And on the same day, McGwire agreed to an hour-long interview with  Bob Costas — who  is a baseball fan like you and I — but also a damn good broadcast journalist. This wasn’t an Alex Rodriguez moment where he threw on some lip gloss and had a sitdown with softball thrower Katie Couric in prime time. This was Bob Costas, who McGwire knew was going to pelt him with real question after real question.

1989 Upper Deck

I watched that interview three times Monday night, and each time I winced at what I was hearing. If you ask the big-time baseball writers, they’ll tell you McGwire failed because he didn’t confess to everything. There were no details about where, when and how much. But rather some vagueness to the amounts of performance enhancing drugs. McGwire says he experimented with them in 1989, and then started using them in 1993 to help recover from injuries. He then used them on and off throughout the rest of the decade, and added in some Human Growth Hormone, as well as the then over-the-counter supplement Androstenedione.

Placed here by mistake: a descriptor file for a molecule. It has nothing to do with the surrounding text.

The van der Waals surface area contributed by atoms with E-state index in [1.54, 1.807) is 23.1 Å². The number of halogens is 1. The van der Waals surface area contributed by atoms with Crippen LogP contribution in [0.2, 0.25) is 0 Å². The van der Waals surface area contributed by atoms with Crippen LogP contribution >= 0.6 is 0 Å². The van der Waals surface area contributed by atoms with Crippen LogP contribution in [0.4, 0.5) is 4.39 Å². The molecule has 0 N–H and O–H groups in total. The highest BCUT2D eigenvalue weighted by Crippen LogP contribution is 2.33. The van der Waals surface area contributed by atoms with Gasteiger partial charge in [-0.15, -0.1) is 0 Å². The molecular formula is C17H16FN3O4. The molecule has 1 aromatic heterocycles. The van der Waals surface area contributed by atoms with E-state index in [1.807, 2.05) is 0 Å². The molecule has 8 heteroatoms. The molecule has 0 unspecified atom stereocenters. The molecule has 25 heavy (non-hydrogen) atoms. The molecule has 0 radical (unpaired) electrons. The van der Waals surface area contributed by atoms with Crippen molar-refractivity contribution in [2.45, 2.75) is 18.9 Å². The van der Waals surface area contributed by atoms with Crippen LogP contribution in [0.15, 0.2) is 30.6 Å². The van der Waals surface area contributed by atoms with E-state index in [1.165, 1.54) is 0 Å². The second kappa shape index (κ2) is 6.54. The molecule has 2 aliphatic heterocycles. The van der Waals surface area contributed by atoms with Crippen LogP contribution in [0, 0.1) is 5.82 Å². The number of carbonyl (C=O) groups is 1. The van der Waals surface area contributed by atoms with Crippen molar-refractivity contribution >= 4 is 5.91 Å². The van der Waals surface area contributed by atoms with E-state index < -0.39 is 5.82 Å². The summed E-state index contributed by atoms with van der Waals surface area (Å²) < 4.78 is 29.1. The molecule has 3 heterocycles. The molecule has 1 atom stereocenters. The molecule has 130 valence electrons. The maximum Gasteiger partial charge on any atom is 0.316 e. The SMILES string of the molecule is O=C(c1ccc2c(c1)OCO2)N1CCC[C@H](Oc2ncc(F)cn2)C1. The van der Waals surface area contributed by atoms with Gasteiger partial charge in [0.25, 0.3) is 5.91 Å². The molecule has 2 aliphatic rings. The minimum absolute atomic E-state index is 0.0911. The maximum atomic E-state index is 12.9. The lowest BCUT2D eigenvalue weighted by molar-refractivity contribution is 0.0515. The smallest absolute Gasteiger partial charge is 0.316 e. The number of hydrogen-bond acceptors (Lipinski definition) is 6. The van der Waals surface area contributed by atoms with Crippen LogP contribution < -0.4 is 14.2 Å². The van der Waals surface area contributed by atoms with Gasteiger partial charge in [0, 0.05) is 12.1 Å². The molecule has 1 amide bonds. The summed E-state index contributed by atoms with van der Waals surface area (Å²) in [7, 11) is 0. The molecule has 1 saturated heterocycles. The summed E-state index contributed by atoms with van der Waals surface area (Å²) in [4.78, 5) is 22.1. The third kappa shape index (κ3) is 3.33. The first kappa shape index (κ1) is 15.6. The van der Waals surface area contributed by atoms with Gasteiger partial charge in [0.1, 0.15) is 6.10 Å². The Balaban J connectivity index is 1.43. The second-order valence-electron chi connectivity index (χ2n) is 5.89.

To a person looking for every little detail, the answers were not enough. In fact, even if he had told us tons of details, many would still be dissatisfied with his confession because a person who has lied rarely tells a complete truth; they always hold something back. At least that is the perception of many.

Ball signed by Mark McGwire and Jose Canseco; obtained in person by a friend who gave the ball to me.

For me, and many fans, I do think McGwire has given us what we needed to hear. We needed to know that he used performance enhancing drugs; that he did so early in his career, and that he did so during his single-season home run record-setting season. What no one is buying is that he used them solely for healing his injuries à la Andy Pettitte; so that “my body can feel better.” I’m calling B.S. I mean it’s not like people play the lottery just to feel the thrill of winning, they love the prizes that come with it too. I digress.

What McGwire did do though, was tackle this problem head-on, even if it was several years after it really started to boil over. I believe the timing of his answers were in-fact linked to a perceived legal issues about his non-statement statement to Congress five years ago. But the timing was also strategic in the fact that it came still two and a half months before the baseball season started. Sure the issue will crop up at different points in the future, but it will, for the most part, die down unless someone unearths some stunning fact that will need yet another confession.